widower patriarch whose new 
blended family included three 
sons (his) - and three daughters 
(wife Carol’s). The Brady 
Bunch (1969-1974) managed to 
face their weekly dose of overly 
dramatic family dilemmas with 
some firm discipline from Mike (and fresh baked 
cookies from Alice, the housekeeper). One of TV 
land’s strictest dads, Mike was also the most even-
handed - not to mention the hippest (remember the 


Ever-jolly Howard Cunningham (played by Tom 
Bosley) was the Midwestern TV Dad on the 1950s-
style comedy Happy Days (1974-
1984). Howard earned his living 
by running the hardware store, 
but always managed to find time 
to solve the woes of his teenage 
kids. And he even played surrogate 
dad to son Richie’s rather 
wayward collection of friends.


One of TV’s first African 
American fathers, Heathcliff 
Huxtable also broke paternal 
ground in The Cosby Show 
(1984-1993) for his dual-income 
earning family. The high-powered 
couple (Cliff was an OB-
GYN, wife Clair a corporate attorney) 
resonated with American viewers, who were 
eager to see an image of their own family’s working 
status - rather than TV land’s persistence in the passé 
norm of the housewife mom. Together, the joke-
cracking Cliff and straight-laced Clair raised their five 
kids, ranging in age from preschool to high school, in 
their Brooklyn brownstone.


Steven Keaton (played by Michael 
Gross) was the liberal, loving 
dad to three in Family Ties 
(1982-1989). Both Steven and 
wife Elyse were former flower 
children trying to reconcile their 
now suburban lifestyle with a 
soulful quest to “do good” in the 
world. Steven found an outlet for his altruism in his 
career - running the public TV station; but at home, 
this former hippy was constantly foiled by eldest son 
Alex “P.” Keaton, a hard-core Reagan Republican.


Dan Connor (played by John 
Goodman) was the rotund, beer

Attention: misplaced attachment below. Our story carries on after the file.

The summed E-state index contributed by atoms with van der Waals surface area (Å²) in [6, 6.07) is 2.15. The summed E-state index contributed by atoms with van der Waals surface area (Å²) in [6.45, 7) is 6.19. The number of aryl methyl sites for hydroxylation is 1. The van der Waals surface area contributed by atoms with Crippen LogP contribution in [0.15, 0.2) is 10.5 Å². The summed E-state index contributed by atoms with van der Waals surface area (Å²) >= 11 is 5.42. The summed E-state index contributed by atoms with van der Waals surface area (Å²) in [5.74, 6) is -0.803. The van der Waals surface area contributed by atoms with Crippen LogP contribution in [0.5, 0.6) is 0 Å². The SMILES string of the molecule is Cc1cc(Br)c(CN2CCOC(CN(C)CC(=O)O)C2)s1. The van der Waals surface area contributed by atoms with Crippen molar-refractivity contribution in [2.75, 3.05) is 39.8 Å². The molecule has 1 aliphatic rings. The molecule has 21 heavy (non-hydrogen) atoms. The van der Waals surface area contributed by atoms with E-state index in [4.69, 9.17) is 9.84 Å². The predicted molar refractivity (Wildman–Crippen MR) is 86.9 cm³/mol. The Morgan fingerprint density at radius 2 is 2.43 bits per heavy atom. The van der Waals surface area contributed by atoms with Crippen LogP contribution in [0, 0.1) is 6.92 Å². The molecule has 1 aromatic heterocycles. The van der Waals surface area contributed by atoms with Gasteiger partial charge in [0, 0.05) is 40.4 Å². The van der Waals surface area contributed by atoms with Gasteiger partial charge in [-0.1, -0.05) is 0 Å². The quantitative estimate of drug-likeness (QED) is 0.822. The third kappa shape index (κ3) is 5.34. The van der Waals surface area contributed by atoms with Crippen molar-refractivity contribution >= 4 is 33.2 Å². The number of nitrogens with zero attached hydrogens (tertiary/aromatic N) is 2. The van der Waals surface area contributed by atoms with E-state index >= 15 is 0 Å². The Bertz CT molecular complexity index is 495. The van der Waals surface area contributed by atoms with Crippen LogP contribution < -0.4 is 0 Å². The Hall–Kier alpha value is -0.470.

swigging, blue-collar husband 
and father on the comedy Roseanne 
(1988-1997). Frequently 
confounded by his three kids, 
Dan also struggled to figure out 
who really “wore the pants” in his 
blue-collar family: himself or his wise-cracking wife 


Speaking of less-than-perfect 
dads, Homer Simpson has cornered 
the market on underachieving. 
As The Simpsons’s 
(1989-present) animated patriarch, 
Homer personifies bumbling 
ineptitude in everything he 
does - from his botched attempts 
at raising his three kids to his rather ironic job as safety 
inspector at the local nuclear plant. The longest run 
show on TV, with characters that have never aged, The 
Simpsons offers America a satirical, politically incorrect 
family and one of the most enduring iconic cultural 


Tim Taylor (played by Tim Allen) 
was Home Improvement’s 
(1991-1999) goofy handyman 
and blundering father to three 
sons. Fortunately for the Tool 
Man - as Tim was called on his 
successful cable DIY show - he 
was able to count on his ever-
patient wife Jill and his sage-like 
neighbor Wilson for guidance on everything from 
parenthood to politics.


Ray Barone (played by comedian 
Ray Romano) was the 
Italian-American, sportswriter 
dad to three on Everybody Loves 
Raymond (1996-2005). Set in 
Long Island, the show featured 
the complicated (some might say: 
dysfunctional) family dynamics 
between the dopey but well-intentioned Ray; his 
long-suffering wife Debra; his gruff but good-hearted 
father Frank; and his meddling, passive aggressive 
mother Marie. And many were the opportunities for 
conflict between them, since Ray and Debra lived 
right across the street from Frank and Marie.


Now here’s a killer dad! Anthony 
“Tony” Soprano (played 
by James Gandolfini) was no 
Ward Cleaver, but he’s definitely 
the most powerful dad on this 
list. The ruthless Underboss of 
a New Jersey crime family, Tony 
seemed to genuinely love his wife 
(if you can look past his rampant infidelity) and his 
two teenage kids. But between his depression and 
anxiety attacks (and borderline sociopath personality), 
Tony struggled to find his footing in fatherhood 
- or marriage and any other genuine relationship, for 
that matter.




Like millions 
of dads 
across our 
country, President 
has said that 
being a father 
is the “most 
important job 
he has.” From 
coaching basketball 
to helping 
with homework, 
the President cherishes the time 
he gets to spend with his two girls, even 
when life gets busy.

This week at a screening of the movie 
Cars 2 for military fathers and families, 
President Obama is kicked off something 
called the year of Strong Fathers, 
Strong Families as part of his Fatherhood 
and Mentoring Initiative. It’s an 
effort with partners from around the 
nation to create simple opportunities for 
dads and kids to connect. Whether it’s 
a free game of bowling, a Major League 
Baseball or WNBA game, a visit to the 
zoo or aquarium, or discounts for dads 
and kids through partners like Groupon 
and LivingSocial, and is excited to help 
create small moments that can have a 
big impact. You can sign up for updates 
and find more in the coming days on